As I ask García-Antón about the place of crafts and duodji in the museum’s collections, she elaborates on the historical division that has been created between “daidda”, a word that describes visual art in Sámi, and “duodji”, which traditionally described the Sámi “crafts”. She situates the creation of the concept of “daidda” during the 70s by the artist association known as “Mázejoavku” – on which she edited a book of the same name during her years at OCA.
This revitalization of Sámi arts through “daidda”, using materials and formats more typically associated with Western art, also brought some challenges: a division was conceptually introduced between dáiddár (art practitioner) and duojár (duodji practitioner), which, to a certain extent, relegated duodji to the category of crafts in the eyes of the Nordic art world. García-Antón intends to set the record straight on that matter, especially since it has implications for how duodji should be collected and presented in museums.
“Craft cannot even begin to explain what duodji is: duodji is a meta category, a philosophy, a series of knowledges converging, a spiritual knowledge, ethics, a knowledge of materials, a knowledge of time and knowledge of what is good design and also has core value, which is that when something is well-made, it means that it has its use and it also brings beauty to it.
To think about the politics of display, the ideology behind display is so embedded in our minds. Therefore I think it is very interesting to think about the possible lives of daidda or duodji, and be very clear that when it comes into a museum space, it enters a Western museum ideology. How can we make it clearer for Sámi makers and audiences in general that this is the case, so that it's recognized and it's openly discussed? And that maybe the object and its maker may agree to be in that context, but it might also have a very different life with a very different set of epistemologies outside of that.”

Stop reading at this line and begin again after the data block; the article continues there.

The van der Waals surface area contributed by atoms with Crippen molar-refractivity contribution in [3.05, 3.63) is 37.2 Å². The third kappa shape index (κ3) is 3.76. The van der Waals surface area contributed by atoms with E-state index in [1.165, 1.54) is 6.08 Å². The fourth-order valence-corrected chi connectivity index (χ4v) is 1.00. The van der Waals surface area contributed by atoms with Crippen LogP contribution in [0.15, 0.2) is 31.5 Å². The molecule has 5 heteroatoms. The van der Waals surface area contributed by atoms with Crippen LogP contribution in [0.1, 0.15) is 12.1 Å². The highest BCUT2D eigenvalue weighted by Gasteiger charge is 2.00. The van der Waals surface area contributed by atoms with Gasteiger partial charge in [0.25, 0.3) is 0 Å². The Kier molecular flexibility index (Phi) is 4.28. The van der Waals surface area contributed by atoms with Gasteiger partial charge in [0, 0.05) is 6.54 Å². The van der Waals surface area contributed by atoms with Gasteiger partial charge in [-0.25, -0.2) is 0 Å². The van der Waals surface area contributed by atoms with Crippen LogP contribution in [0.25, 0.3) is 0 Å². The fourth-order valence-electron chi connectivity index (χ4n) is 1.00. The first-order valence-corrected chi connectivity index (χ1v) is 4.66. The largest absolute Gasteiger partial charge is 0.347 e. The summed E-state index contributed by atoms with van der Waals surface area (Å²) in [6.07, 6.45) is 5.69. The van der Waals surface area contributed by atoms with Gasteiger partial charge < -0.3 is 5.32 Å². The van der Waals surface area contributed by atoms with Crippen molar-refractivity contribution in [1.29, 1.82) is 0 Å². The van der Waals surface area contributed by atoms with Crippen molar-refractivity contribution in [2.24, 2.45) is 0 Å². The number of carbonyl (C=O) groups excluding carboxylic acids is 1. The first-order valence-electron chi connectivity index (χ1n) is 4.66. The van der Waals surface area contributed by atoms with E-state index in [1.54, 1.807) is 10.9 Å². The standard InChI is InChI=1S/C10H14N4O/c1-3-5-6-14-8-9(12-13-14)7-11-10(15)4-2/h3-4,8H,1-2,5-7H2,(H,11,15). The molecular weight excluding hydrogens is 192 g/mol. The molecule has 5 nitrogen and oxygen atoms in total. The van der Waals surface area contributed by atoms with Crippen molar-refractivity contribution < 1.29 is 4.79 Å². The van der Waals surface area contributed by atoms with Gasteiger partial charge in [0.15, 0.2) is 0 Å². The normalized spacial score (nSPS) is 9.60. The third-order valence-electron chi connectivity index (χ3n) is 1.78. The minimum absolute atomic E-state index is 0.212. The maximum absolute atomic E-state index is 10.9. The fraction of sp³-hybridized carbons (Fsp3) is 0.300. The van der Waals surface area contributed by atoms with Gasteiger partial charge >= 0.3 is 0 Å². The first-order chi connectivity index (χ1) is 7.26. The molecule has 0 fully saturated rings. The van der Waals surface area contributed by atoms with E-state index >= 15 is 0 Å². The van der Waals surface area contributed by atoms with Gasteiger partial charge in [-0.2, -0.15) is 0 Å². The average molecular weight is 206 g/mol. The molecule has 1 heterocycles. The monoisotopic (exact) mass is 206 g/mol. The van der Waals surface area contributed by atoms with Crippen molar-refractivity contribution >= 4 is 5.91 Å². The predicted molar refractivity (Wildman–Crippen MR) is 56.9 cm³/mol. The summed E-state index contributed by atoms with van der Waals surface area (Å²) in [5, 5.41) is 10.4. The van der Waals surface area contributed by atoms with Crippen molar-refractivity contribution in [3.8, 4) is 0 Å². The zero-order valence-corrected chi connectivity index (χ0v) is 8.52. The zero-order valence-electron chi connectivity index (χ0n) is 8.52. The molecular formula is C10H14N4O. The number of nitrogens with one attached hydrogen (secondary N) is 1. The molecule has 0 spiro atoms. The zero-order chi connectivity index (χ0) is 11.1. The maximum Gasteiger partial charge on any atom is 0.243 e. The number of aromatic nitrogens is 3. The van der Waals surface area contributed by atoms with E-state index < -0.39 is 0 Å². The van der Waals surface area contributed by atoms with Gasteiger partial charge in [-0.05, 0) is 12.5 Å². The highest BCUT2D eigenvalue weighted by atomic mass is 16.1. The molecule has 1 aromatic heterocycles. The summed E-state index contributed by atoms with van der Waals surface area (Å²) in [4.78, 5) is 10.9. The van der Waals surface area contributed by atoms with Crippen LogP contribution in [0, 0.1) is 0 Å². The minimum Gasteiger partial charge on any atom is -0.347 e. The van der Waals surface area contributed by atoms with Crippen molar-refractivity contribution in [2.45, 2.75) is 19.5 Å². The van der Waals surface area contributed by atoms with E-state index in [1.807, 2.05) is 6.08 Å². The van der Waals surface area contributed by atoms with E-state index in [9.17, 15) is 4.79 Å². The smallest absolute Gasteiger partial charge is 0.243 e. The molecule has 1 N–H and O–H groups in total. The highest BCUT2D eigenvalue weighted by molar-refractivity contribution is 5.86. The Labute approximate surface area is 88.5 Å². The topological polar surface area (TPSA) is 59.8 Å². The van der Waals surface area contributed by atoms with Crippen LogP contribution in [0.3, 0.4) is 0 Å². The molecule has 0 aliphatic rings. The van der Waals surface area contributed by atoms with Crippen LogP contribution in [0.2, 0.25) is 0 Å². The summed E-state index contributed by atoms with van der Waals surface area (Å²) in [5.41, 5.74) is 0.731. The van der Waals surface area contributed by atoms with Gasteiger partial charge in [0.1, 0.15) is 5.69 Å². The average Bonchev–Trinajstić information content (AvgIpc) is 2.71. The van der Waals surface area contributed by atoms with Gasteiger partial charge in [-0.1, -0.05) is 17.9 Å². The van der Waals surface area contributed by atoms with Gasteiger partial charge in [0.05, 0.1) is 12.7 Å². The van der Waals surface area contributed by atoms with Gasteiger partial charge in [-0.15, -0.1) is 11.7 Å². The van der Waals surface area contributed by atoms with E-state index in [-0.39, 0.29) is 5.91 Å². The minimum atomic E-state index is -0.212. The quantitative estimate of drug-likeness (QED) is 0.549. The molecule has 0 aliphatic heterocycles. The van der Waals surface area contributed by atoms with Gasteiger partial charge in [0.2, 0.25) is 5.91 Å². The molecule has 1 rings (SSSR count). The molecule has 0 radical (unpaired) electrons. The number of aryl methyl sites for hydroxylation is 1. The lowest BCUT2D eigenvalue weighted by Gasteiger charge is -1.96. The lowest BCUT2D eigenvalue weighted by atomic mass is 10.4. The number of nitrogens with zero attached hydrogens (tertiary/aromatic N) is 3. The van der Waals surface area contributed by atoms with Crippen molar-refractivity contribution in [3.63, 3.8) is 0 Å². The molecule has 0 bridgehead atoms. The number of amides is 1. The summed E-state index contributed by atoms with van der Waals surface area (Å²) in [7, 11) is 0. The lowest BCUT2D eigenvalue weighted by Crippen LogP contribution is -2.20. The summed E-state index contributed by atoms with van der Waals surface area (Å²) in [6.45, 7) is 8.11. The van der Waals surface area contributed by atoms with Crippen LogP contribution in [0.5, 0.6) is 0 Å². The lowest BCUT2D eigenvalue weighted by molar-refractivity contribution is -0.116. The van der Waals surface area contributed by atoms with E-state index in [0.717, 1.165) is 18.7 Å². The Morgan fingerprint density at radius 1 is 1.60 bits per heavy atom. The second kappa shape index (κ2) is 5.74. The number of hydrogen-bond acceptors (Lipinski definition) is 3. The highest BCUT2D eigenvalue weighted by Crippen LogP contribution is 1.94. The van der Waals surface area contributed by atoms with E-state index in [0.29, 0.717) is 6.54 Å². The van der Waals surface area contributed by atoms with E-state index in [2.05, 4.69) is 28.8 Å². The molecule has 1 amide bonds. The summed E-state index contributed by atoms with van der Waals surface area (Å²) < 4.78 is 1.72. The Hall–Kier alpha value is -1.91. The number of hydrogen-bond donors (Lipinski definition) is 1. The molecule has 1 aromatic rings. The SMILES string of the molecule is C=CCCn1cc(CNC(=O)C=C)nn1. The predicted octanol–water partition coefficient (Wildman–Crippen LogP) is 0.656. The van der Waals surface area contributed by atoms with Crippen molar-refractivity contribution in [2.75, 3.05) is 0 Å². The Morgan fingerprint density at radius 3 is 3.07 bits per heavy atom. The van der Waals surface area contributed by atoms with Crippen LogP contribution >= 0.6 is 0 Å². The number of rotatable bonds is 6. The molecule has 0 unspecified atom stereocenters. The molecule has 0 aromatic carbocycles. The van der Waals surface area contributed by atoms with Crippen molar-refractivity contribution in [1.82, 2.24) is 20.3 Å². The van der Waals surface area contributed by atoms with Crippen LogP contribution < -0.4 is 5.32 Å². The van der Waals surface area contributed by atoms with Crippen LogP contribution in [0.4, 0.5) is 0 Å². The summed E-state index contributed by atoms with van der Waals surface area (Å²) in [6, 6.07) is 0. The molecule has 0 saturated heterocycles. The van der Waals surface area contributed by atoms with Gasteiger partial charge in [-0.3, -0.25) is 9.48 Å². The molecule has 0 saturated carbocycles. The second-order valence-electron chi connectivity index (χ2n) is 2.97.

So, if duodji should have its own category, and requires new solutions to be displayed and mediated to the audience, what could these be?, I ask García-Antón.
“I want to talk about this very moving new piece that Fredrik Prost made. He's a duojár, and he made a beautiful, wooden sculpture with various bone heads which are spiritual figures on the top. He describes it as a piece for meditation, for contemplation, for spiritual knowledges: gathering them, reflecting on them, revitalizing them.
Of course, the question of spiritual decolonization is a huge question. Fundamentally, I would say it is the question. It is at the core. That's where colonization started. Take away somebody's spiritual values, you take away a whole nation. That's how colonization started here, too. Through missionary and christianization activity.
This idea of Fredrik is to make a piece around which people will gather and think about those spiritual values, and share those knowledges that have been lost or repressed. To survive, the spiritual knowledge holders have had to keep their knowledges very hidden, so deep that it's hard to bring them out. Often the process of bringing them out is almost like a patchwork quilt: everybody has a little bit to contribute.”
Further, García-Antón expresses the possibility of lending artworks to communities whenever the need would arise, for example to a Sámi school. Ultimately, this line of thought also implicates rethinking the legal frameworks of museum acquisitions. A museum could become a “steward” or “guardian” of artworks whose ownership stays with their community. The future of museums, she muses, is to encompass a social role that goes beyond what Western thought has assigned to cultural institutions.
“I think museums need to be more spaces of care, spaces of health, and that includes spiritual health, as much as knowledge builders and advocacy builders.”
The 3 “P”s: on outreach and mediation